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- What Happens When the Teacher is the Bully? - November 28, 2016
- If A Rose Can Grow in Concrete, You Can Find A Flower in the Desert - November 21, 2016
- It Ain’t What They Call You. It’s What You Answer To - April 26, 2016
- Imposter Syndrome Among High School Students - April 20, 2016
- How to Survive the Last Semester of the School Year with Your Sanity Intact! - January 12, 2016
- Controversy: Addressing Challenging Topics in Your High School English Class - January 8, 2016
- High School Classroom Management 101: Building Relationships - October 8, 2014
- Doing the Differentiation Dance - June 17, 2014
For the sake of this article, we will call him Jarvis. Jarvis is a current junior at a math/science magnet high school in Georgia where he has the second-highest GPA in the entire building. Not his grade. The building. Out of 2,275 students, there is the only person who has a higher GPA than he does and she is a freshman. As if that wasn’t impressive enough, he also scored a 31 out of 34 on his ACT (on a day when he had strep throat), and after being ill-pleased with his first set of SAT scores, spent every day for weeks, after completing his homework, of course, studying for the next test on which he scored 2200 out of 2400. Did I mention that he plays soccer, is a member of The National Honor Society, The BETA Club, SGA, volunteers to feed the homeless and hungry with his cousin’s ministry at least 3-4 times a semester, and he’s a genuinely nice, caring, and humble person? Yeah. Look up “badass” in the dictionary and you’re likely to find him listed among the definitions, next to Shonda Rhimes. But, there’s a problem.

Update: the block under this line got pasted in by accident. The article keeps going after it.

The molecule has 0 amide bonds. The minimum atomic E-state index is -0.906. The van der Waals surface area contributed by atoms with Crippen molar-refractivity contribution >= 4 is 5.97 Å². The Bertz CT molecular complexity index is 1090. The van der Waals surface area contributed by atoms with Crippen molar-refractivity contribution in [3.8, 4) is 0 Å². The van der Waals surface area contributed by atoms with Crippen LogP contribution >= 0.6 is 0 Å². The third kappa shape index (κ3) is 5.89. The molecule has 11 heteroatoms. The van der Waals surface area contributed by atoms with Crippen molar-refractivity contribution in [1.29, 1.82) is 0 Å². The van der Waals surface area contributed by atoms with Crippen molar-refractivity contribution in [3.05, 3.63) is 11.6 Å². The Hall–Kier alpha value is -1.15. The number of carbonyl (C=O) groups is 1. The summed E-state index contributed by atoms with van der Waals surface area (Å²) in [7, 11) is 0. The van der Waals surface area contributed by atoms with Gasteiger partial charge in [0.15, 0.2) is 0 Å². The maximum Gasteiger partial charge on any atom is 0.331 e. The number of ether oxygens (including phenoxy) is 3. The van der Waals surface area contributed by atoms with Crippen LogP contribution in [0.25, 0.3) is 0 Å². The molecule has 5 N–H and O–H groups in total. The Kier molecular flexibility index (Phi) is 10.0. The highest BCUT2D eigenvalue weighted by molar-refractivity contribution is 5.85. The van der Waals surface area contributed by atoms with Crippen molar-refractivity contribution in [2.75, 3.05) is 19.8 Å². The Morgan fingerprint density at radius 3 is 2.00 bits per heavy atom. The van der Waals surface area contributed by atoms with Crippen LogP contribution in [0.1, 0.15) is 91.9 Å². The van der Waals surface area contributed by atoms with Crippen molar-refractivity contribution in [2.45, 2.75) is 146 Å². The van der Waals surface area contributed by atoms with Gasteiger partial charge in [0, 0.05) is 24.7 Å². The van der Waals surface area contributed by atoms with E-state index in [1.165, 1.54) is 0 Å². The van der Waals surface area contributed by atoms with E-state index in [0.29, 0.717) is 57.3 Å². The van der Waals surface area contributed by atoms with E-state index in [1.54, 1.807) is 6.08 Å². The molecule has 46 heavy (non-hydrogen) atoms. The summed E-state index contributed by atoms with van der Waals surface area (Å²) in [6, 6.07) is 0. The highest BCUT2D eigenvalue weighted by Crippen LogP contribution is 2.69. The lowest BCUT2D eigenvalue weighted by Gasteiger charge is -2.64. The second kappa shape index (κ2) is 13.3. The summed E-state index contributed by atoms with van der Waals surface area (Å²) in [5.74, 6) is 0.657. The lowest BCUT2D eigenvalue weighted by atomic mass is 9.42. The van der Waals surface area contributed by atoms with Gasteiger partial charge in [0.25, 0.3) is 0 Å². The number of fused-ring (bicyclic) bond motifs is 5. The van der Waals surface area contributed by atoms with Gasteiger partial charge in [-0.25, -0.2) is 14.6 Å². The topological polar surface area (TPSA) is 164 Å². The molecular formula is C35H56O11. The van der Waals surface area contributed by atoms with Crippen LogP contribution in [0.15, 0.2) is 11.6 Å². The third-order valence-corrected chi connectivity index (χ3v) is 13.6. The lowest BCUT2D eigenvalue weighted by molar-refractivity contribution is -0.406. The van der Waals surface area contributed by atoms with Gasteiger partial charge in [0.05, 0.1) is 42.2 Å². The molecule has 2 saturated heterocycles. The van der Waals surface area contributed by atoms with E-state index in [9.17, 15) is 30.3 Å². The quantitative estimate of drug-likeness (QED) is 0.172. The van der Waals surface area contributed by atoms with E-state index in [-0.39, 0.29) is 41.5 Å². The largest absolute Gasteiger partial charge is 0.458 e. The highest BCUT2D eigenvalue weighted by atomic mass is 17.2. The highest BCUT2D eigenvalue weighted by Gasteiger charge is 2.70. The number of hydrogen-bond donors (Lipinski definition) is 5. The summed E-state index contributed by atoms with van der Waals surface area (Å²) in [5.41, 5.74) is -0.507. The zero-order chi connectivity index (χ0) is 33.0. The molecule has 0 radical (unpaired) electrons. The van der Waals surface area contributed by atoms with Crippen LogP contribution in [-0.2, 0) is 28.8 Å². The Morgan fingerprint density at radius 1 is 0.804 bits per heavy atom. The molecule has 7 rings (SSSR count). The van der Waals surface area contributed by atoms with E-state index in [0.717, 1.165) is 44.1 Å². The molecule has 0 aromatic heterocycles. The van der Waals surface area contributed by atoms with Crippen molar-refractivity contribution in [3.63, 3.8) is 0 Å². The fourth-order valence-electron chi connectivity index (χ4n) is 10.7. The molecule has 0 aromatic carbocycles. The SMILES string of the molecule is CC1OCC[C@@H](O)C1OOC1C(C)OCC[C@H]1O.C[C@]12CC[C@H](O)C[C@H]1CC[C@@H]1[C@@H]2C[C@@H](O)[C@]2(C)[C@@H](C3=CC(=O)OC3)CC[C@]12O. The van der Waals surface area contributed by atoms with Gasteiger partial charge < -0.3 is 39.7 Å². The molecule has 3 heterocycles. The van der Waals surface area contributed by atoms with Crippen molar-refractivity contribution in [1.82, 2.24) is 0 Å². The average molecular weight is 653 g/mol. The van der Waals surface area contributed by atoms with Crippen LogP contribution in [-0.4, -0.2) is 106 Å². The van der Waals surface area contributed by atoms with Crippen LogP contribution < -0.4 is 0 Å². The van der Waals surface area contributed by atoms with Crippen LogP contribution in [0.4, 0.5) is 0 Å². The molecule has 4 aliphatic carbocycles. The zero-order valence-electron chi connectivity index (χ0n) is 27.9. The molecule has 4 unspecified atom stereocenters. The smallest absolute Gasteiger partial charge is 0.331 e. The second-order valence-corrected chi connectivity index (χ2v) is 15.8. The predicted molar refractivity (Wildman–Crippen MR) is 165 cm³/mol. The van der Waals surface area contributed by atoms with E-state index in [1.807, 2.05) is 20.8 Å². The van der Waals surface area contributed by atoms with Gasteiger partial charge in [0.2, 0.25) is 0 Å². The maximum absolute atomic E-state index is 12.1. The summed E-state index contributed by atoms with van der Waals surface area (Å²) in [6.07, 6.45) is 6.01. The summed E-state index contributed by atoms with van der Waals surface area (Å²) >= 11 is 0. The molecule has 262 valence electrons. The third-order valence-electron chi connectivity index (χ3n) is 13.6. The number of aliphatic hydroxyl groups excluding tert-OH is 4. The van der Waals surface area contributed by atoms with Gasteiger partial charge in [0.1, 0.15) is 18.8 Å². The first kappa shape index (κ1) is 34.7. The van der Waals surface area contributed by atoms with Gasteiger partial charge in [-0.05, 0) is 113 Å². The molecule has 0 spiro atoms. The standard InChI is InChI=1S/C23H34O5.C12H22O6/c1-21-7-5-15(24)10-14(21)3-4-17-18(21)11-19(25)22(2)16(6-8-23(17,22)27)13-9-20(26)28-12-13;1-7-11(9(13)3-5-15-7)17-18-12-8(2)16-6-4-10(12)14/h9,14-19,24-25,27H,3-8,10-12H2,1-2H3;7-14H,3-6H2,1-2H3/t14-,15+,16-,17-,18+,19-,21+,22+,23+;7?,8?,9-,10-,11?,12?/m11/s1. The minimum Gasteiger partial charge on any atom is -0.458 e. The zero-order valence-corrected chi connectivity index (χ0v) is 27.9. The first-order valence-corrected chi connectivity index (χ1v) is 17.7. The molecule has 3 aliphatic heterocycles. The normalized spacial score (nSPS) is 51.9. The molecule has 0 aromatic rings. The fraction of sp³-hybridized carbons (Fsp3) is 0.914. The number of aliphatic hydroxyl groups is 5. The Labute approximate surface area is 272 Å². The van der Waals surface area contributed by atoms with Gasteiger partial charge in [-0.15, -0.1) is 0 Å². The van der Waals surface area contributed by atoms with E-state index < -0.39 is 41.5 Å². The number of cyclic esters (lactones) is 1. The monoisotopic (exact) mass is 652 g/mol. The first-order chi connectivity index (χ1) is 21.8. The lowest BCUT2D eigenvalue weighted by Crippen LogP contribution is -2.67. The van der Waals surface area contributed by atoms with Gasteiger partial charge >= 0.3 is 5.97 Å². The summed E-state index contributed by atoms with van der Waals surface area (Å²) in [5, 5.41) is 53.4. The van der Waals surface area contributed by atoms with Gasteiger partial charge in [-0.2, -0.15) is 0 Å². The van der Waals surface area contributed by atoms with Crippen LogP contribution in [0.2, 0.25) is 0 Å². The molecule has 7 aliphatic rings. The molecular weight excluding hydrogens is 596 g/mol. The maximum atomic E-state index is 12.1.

As one of my former students, we have developed a pretty close relationship. His mother passed away before he got to high school and through our interactions in and out of class, he gravitated to me and truly become one of my children. One day we were talking about where he was thinking about applying to school and I was suggesting some Ivy Leagues along with those that might appeal to him because of his interests in engineering. He got quiet and looked down. “What’s wrong Jarvis?” He remained still for a few more seconds and then remarked, “What if I don’t GET into college?” I rolled my eyes and just looked at him before I responded. “Seriously Jarvis. We’re back at this again?” See, this wasn’t the first time I’d encountered his insecurity about his academic future. It had been a running theme since the year he was in my honors 9th Grade Literature class sporting a pure, not impacted by extra credit, (because I didn’t give any) 99 average. If you compliment Jarvis on his fine academic achievements and remark what an intelligent young man he is he will almost always respond, “I’m not smart. I just work hard” and then he will proceed to name all of the other students in the building who he perceives to be better than him.
Did I mention he has the second-highest GPA in the building? But that’s just part of the problem. The bigger issue is that he’s not the only one. In fact, he’s one of no less than a dozen or so high-achieving students who will tell you a myriad of reasons why they don’t deserve the accolades they receive. When asked why they will say “because I’m really not that smart.” And as much as I want to fuss at them and shake them and tell them how ridiculous they sound, I can’t. Because I understand exactly what they’re talking about. But that’s a story for a different article.